This action of tort to recover damages (under G. L. c. 229, Section 2, as amended through St. 1965, c. 683, Section 1) for the wrongful death of the plaintiff's intestate should not have been submitted to the jury on either of the counts for negligence (count one) or for "negligence or . . . wilful wanton or reckless conduct" (count four). There was evidence that the intestate, a boy of eleven years who was a son of tenants in the defendant's apartment building, was accidentally electrocuted when his body became grounded by reason of its coming in contact with both an uninsulated
overhead pipe and a wire mesh partition which the boy had climbed while playing hide and seek with a group of his companions; that the partition formed the exterior boundary of a basement storage area leased to another tenant (one Arruda) as well as the interior boundary of a basement passageway which was common to all the tenants of the building but remained under the control of the defendant; and that the partition had become electrified by reason of Arruda's having clamped to the top thereof (by wing bolts) a fluorescent lamp that contained defective, but concealed, wiring in its base. The attachment of the lamp was not, in our opinion, an "alteration . . . to the premises" or the installation of "additional equipment" within the meaning of the "Conditions of Occupancy" contained in the virtually identical leases given by the defendant to Arruda and to the boy's parents. See, generally, Ryan v. Boston Housing Authy. 322 Mass. 299 , 300-302 (1948); Cooper v. Boston Housing Authy. 342 Mass. 38 , 40-41 (1961); Dubay v. Cambridge Housing Authy. 352 Mass. 770 (1967). There was nothing in either lease which imposed on the defendant a duty to remove or to require the removal of any "alteration" or "additional equipment" which Arruda might make or install. Compare Campbell v. Romanos, 346 Mass. 361 , 365 (1963), and the cases cited therein. It was conceded at argument that there was nothing about the lamp or the installation thereof which should have put the defendant on notice of a dangerous or defective condition in the passageway at any time prior to the accident. Contrast Kelley v. First Natl. Bank, 281 Mass. 169 , 172 (1932); Dreher v. Bedford Realty, Inc. 335 Mass. 385 , 388 (1957); Goodman v. Smith, 340 Mass. 336 , 337, 338 (1960); Martin v. Reis, 344 Mass. 32 , 36-37 (1962). Accordingly, it was error to deny the defendant's motion for directed verdicts on both counts of the declaration.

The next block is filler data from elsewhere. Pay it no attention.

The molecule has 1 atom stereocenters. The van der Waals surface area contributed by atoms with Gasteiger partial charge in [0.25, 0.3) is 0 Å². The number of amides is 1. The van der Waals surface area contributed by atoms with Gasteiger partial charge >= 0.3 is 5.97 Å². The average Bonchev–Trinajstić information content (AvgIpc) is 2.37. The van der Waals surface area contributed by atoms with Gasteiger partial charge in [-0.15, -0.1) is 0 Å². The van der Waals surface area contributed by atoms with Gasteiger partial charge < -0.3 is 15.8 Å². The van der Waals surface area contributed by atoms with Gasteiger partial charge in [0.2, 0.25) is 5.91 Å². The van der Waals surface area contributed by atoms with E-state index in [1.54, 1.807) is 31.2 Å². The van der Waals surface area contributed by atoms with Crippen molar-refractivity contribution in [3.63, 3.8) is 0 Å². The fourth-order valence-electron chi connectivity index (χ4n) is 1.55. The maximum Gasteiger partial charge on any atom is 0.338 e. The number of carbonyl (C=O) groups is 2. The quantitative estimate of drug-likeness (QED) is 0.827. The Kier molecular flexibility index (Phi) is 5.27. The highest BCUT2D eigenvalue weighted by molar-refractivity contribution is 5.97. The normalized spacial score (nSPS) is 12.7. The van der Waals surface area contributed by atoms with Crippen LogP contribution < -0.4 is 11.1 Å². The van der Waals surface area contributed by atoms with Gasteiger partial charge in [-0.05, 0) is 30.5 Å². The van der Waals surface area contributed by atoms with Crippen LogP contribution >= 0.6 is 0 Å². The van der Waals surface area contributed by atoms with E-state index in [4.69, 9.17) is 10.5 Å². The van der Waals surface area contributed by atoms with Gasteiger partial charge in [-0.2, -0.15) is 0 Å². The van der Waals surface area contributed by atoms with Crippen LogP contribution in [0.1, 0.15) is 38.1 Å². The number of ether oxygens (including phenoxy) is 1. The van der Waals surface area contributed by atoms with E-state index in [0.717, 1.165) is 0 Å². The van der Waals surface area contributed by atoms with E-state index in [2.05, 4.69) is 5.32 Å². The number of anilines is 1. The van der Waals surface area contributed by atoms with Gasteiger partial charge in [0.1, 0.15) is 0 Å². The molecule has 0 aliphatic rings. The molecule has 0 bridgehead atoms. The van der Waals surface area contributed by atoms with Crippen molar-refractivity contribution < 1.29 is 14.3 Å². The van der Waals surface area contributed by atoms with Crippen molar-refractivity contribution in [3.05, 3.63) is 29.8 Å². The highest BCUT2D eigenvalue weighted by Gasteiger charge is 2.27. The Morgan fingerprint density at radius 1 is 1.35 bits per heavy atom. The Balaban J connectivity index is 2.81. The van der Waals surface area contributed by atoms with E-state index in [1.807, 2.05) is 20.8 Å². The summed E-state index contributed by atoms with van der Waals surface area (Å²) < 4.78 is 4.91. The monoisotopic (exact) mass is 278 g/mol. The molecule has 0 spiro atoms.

Judgment for the defendant.